www.androidpolice.com Hands-on with Here WeGo's Android Auto beta, your next Google Maps alternative
  • mobile phone
  • 19/10/2022
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www.androidpolice.com Hands-on with Here WeGo's Android Auto beta, your next Google Maps alternative

A promising start, minus a few speed bumps

Google Maps might be the default navigation service for most Android users — and, if we're being honest, most iOS users, too — but third-party map apps have come a long way. Ever since Android Auto gained support for new navigation apps, we've seen everything from ultra-localized GPS platforms to offline-first services launched for cars. Here WeGo is one of the best Google Maps alternatives on the Play Store, and with its latest beta update, it finally has support for in-dash displays.

Android Auto support is rolling out as part of the Here WeGo v.4.4 beta, and I took it for a test drive — literally. The app recently debuted an all-new look, and while that style does carry over to the dashboard version, its UI also feels tailored for larger screens. The main menu gives you options for shortcuts, collections, and recently searched places, or you can input specific addresses and businesses using the built-in search bar.

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www.androidpolice.com Hands-on with Here WeGo's Android Auto beta, your next Google Maps alternative

Once I hit the road, the overall experience was mostly pleasant, although there's plenty of room for improvement as Here continues development. Google Maps angles its maps in a particular way that allows you to view oncoming roads while also keeping a large amount of information in the background. HereWeGo goes for a top-down approach, effectively showing your icon moving around on a flat surface. I think it looks fine in these photos, but when you're several feet away from the screen — and it's angled off to your side while you're trying to drive — the navigation UI feels too small. Turning directions were easy enough to see, but the map could use some work.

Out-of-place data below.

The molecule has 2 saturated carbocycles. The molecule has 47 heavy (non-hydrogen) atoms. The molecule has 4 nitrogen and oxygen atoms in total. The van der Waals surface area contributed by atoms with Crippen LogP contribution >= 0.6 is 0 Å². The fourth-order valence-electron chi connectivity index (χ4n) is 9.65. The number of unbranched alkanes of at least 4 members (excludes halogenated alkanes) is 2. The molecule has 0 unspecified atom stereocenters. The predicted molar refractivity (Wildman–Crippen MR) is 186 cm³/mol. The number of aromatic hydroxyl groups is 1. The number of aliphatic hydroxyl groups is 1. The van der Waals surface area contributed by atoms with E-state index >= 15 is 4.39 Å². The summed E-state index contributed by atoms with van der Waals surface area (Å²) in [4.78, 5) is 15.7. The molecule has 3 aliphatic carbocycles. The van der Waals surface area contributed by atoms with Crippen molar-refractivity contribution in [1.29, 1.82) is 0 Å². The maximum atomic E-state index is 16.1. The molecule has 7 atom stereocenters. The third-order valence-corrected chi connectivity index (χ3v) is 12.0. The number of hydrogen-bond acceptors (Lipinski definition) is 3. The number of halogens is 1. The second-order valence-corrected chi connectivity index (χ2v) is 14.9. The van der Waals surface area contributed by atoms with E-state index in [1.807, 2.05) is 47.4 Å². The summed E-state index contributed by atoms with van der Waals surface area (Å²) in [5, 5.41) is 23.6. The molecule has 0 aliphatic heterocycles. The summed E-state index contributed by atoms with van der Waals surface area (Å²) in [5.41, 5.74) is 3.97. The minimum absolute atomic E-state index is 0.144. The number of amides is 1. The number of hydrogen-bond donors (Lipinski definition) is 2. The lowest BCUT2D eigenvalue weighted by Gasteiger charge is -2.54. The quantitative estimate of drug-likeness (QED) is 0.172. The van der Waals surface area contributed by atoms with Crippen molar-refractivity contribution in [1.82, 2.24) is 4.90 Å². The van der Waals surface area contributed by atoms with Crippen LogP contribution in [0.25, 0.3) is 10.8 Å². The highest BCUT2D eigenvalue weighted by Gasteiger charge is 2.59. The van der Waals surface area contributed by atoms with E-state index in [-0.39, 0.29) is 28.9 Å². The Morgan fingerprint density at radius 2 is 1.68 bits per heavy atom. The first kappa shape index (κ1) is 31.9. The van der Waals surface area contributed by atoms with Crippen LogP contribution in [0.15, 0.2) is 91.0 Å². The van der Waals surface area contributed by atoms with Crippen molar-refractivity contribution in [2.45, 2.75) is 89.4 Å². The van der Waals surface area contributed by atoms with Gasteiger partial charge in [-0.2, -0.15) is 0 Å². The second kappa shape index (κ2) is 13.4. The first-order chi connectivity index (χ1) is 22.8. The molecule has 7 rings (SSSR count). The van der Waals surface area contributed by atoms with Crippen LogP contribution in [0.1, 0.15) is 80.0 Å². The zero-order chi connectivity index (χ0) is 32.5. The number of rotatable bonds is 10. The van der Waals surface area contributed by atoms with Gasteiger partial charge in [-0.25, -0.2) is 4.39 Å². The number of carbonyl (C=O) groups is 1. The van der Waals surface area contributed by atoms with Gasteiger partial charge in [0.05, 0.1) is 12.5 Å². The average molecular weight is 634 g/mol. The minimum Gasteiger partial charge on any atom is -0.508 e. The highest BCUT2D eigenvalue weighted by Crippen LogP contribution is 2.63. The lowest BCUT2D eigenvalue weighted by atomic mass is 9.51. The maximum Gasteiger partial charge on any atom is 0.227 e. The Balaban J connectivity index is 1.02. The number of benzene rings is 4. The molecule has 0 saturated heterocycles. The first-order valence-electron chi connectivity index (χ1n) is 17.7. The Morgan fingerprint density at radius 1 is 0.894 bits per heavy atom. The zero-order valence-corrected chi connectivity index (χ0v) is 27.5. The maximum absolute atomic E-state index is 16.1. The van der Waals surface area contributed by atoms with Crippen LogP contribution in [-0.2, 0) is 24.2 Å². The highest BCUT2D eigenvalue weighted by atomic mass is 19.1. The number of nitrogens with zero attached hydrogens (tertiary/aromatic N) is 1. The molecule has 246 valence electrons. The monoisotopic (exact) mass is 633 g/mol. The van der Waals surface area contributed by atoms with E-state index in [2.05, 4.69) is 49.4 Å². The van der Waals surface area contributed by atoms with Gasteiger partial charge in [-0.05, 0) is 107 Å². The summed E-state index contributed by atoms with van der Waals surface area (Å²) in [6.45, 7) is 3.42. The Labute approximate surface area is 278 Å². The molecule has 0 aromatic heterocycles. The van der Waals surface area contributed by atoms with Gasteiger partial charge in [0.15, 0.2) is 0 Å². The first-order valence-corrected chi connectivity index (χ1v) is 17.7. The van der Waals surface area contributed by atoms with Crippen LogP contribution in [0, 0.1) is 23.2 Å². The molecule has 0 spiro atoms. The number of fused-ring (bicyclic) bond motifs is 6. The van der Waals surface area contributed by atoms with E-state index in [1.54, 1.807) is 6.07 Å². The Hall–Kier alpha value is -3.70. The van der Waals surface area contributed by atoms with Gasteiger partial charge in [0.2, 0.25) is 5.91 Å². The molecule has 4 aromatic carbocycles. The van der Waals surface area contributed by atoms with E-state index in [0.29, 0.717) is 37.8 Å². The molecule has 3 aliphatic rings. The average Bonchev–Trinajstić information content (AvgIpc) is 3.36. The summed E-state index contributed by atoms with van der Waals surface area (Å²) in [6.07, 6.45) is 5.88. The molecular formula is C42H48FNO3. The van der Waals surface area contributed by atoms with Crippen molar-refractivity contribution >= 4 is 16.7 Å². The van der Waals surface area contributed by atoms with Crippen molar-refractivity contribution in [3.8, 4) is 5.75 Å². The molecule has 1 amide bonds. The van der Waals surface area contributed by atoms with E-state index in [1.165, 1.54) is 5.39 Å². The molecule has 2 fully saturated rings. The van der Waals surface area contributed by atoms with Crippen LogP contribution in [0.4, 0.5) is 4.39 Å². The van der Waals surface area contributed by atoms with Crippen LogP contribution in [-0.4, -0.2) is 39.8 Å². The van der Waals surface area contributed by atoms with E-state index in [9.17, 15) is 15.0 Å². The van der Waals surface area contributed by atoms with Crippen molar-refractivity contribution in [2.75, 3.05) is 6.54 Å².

Since we've all taken some wrong turns here and there, I also tested how it handled redirecting me back onto my route. Although this experience says more about the app's mapping skills than the Auto UI, it's an essential part of any navigation platform. Unfortunately, I found redirection pretty disappointing. While a quick diversion on my way home correctly found a route, it suggested I take a different side street to get to my apartment. When I drove down my usual road — one with fewer stops that runs parallel with the one it recommended — the GPS freaked out, telling me to drive several minutes out of my way to basically do one long U-turn.

These issues can be corrected with time, of course, as Here continues to work on both the Auto experience and its navigation. It already has most of the features drivers would request in later versions, including dark themes, offline mode, route options to avoid highways and tolls, and even speeding alerts. With some basic UI tweaks, Here WeGo might just be a solid alternative to Google Maps for drivers. If you already rely on the app for your daily commute, it's worth grabbing the beta version to jump onto the Auto experience.

Thanks: Girish

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Will has been an Android enthusiast since he got his first smartphone in 2011. He loves watching movies, has a never-ending backlog of video games, and produces podcasts in his spare time. He lives in Buffalo, NY and is willing to give you chicken wing recommendations at any time. Just ask.

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